These days my mental health is very good, though I find the Canadian winter can get a little bit depressing (who doesn’t!?) and sometimes I still get a bit anxious about social situations and going to Costco (again, not all that unusual). I think because it’s not a problem anymore I tend not to talk about my mental health too much – I have so many other things to focus on instead! However, I do think that it’s important to share my experiences so that people know that they are not alone and that it’s okay to ask for help – EVEN if you are a health care professional or an academic. Stigma shmigma! Despite the silly pretenses that a lot of people put on, nobody is perfect – heck, what does that even mean anyway?!

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Relationship-building in a Task-Focused World

Increasingly, employees are asked to do more with less.  Arguably, this is the goal of Capitalism: to squeeze out as much work as possible for the least amount of money in order to maximize economic growth. I don’t think that this is a particularly helpful way to approach healthcare, as I believe that it is a basic human right, not a privilege, and that relationships with other people are fundamentally inefficient but extremely important.

In nursing the pressure to perform and maximize efficiency can be particularly difficult to cope with, as increased workloads leave less time to spend with patients and their families which is an important part of our job.  It may not seem like having a conversation is “work” but it is through conversations that patients communicate their needs, hopes, fears, and values (among other things).  By getting to know our patients, we are able to ensure that we provide care that meets their needs and treats each individual holistically, rather than as a list of tasks on our daily to-do list.

Building positive relationships with co-workers and leaders are also essential to creating a positive working environment where nurses and other members of the healthcare team can work together to deliver high-quality patient care.  Investing time and energy into these relationships is not efficient in the short term but pays dividends down the road in terms of staff retention, decreased voluntary absenteeism, decreased short-staffing (which leads to more sick time and burnout, etc.), and of course reduced time spent recruiting, interviewing, and training new hires.  It’s not rocket science that people who like their co-workers and their work environment are more likely to stay than those that dread coming in to work every day.  Strong relationships also facilitate good communication and trust among team members and generate shared understandings of work processes, as well as who knows what, and who to ask when you need help.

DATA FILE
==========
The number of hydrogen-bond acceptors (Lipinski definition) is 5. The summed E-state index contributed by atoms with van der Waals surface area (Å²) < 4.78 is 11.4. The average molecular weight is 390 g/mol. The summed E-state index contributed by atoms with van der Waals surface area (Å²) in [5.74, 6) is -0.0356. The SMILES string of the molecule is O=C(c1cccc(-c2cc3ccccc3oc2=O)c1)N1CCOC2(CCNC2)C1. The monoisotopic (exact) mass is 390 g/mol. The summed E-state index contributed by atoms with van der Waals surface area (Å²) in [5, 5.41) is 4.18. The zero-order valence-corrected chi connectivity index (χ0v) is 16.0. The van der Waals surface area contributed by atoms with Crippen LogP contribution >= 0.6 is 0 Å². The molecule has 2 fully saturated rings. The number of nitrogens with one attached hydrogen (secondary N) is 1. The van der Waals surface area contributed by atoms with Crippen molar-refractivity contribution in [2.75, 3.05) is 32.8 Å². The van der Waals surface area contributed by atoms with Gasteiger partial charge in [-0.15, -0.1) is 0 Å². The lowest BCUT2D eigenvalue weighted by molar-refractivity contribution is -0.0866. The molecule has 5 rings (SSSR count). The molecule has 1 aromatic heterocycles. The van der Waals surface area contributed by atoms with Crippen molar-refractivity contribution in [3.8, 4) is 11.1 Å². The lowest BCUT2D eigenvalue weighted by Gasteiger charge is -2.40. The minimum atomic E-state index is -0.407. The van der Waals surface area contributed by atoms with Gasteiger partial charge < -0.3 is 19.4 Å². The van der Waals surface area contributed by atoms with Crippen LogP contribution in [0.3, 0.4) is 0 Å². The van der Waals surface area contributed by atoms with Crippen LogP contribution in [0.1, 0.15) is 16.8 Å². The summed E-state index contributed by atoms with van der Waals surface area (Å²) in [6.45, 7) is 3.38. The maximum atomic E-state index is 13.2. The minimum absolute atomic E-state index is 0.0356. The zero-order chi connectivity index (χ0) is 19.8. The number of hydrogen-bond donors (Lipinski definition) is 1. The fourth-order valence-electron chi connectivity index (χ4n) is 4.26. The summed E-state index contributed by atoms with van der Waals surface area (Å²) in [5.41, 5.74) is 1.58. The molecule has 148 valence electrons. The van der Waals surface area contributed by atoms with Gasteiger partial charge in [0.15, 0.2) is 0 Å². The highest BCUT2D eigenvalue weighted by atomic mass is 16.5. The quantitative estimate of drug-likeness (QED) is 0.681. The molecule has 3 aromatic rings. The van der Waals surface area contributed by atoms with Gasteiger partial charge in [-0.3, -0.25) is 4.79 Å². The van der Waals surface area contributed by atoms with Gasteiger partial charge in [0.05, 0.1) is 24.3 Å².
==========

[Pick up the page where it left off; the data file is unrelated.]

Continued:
While we cannot ignore the tasks that need to be accomplished, as these are obviously important, we need to change how we think about relationships in the workplace.  Culturally, we have a tendency to judge relational work as “non-work” when in fact connecting to others in the workplace is very valuable (and sometimes extremely challenging) work.   Unlike patient care tasks that are easy to quantify and check off, it seems artificial and contrived to make a checklist that says “talked to each of my patients about their concerns”, “invested in my relationship with Susan by asking her about her son’s wedding”…etc.  I would also argue that most of us are naturally social and interested in other people so we do a lot of this work anyway and that trying to maximize relational “efficiency” by reducing these things to tasks is ridiculous (and insulting).

I understand that healthcare is expensive and many of the pushes to increase efficiency are driven by our aging population, aging workforce, government austerity, union wage increases, and the economic recession of 2008 (to name a few things).  It is complicated.  However, we need to invest in people and create healthy workplaces that foster a sustainable workforce and allow our healthcare professionals time to invest in relationships with patients. Pushing people harder and harder to produce more with less is not a long-term solution and will cost us more in the long-run – not just in terms of money, but in quality of life, happiness, and patient care.

Maybe the next time you see a nurse, doctor, or healthcare leader talking with a patient or a colleague, you should acknowledge that they are engaging in valuable work.  Just because we’re not doing a task like inserting an IV or giving a medication doesn’t mean that it’s not important.

 

Are nurses too fat?

The most recent issue of Canadian Nurse contains an article about the sad state of nurses’ health but I don’t think it provided the whole picture.  Although I am a nurse, my background is in exercise science and personal training so I have a few things I’d like to add.

1. Most nurses are middle-aged women.  This affects nurses’ health for a few reasons.  Physiologically women have higher body fat percentages than men because of our hormone profile which supports our reproductive role.  Having less muscle mass and high levels of estrogens in our bodies influence our metabolic rate and our body composition.